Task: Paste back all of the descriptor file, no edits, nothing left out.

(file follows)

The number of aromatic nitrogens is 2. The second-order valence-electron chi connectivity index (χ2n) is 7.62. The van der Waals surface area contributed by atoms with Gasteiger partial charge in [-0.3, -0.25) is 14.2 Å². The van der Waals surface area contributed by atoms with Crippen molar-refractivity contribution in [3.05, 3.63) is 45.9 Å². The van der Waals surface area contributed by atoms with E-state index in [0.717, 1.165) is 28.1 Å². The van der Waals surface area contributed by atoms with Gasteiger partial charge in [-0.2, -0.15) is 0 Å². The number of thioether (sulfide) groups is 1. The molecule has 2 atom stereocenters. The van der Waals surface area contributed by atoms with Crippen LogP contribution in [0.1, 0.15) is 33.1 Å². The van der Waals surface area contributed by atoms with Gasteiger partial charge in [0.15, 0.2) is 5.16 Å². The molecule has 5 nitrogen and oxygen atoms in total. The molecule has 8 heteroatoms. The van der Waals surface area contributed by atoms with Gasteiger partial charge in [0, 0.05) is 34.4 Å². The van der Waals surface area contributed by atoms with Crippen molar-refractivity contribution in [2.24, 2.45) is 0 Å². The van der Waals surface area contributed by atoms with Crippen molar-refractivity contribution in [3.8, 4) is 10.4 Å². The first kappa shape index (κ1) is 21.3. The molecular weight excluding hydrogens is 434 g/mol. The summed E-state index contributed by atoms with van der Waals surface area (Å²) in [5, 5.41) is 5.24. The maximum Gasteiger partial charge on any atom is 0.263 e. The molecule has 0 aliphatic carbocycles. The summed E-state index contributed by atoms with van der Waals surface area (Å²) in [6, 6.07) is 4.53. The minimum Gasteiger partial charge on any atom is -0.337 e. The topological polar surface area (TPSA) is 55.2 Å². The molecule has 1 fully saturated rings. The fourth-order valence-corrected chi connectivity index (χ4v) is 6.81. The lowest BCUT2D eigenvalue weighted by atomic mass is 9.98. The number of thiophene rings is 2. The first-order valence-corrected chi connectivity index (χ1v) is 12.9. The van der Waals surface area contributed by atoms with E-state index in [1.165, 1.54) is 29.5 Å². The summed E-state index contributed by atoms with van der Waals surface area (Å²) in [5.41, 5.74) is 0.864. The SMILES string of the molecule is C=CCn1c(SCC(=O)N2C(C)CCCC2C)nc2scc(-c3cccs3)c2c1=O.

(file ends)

The number of aromatic nitrogens is 2. The second-order valence-electron chi connectivity index (χ2n) is 7.62. The van der Waals surface area contributed by atoms with Gasteiger partial charge in [-0.3, -0.25) is 14.2 Å². The van der Waals surface area contributed by atoms with Crippen molar-refractivity contribution in [3.05, 3.63) is 45.9 Å². The van der Waals surface area contributed by atoms with E-state index in [0.717, 1.165) is 28.1 Å². The van der Waals surface area contributed by atoms with Gasteiger partial charge in [-0.2, -0.15) is 0 Å². The number of thioether (sulfide) groups is 1. The molecule has 2 atom stereocenters. The van der Waals surface area contributed by atoms with Crippen LogP contribution in [0.1, 0.15) is 33.1 Å². The van der Waals surface area contributed by atoms with Gasteiger partial charge in [0.15, 0.2) is 5.16 Å². The molecule has 5 nitrogen and oxygen atoms in total. The molecule has 8 heteroatoms. The van der Waals surface area contributed by atoms with Gasteiger partial charge in [0, 0.05) is 34.4 Å². The van der Waals surface area contributed by atoms with Crippen molar-refractivity contribution in [2.24, 2.45) is 0 Å². The van der Waals surface area contributed by atoms with Crippen molar-refractivity contribution in [3.8, 4) is 10.4 Å². The first kappa shape index (κ1) is 21.3. The molecular weight excluding hydrogens is 434 g/mol. The summed E-state index contributed by atoms with van der Waals surface area (Å²) in [5, 5.41) is 5.24. The maximum Gasteiger partial charge on any atom is 0.263 e. The molecule has 0 aliphatic carbocycles. The summed E-state index contributed by atoms with van der Waals surface area (Å²) in [6, 6.07) is 4.53. The minimum Gasteiger partial charge on any atom is -0.337 e. The topological polar surface area (TPSA) is 55.2 Å². The molecule has 1 fully saturated rings. The fourth-order valence-corrected chi connectivity index (χ4v) is 6.81. The lowest BCUT2D eigenvalue weighted by atomic mass is 9.98. The number of thiophene rings is 2. The first-order valence-corrected chi connectivity index (χ1v) is 12.9. The van der Waals surface area contributed by atoms with E-state index in [1.165, 1.54) is 29.5 Å². The summed E-state index contributed by atoms with van der Waals surface area (Å²) in [5.41, 5.74) is 0.864. The SMILES string of the molecule is C=CCn1c(SCC(=O)N2C(C)CCCC2C)nc2scc(-c3cccs3)c2c1=O.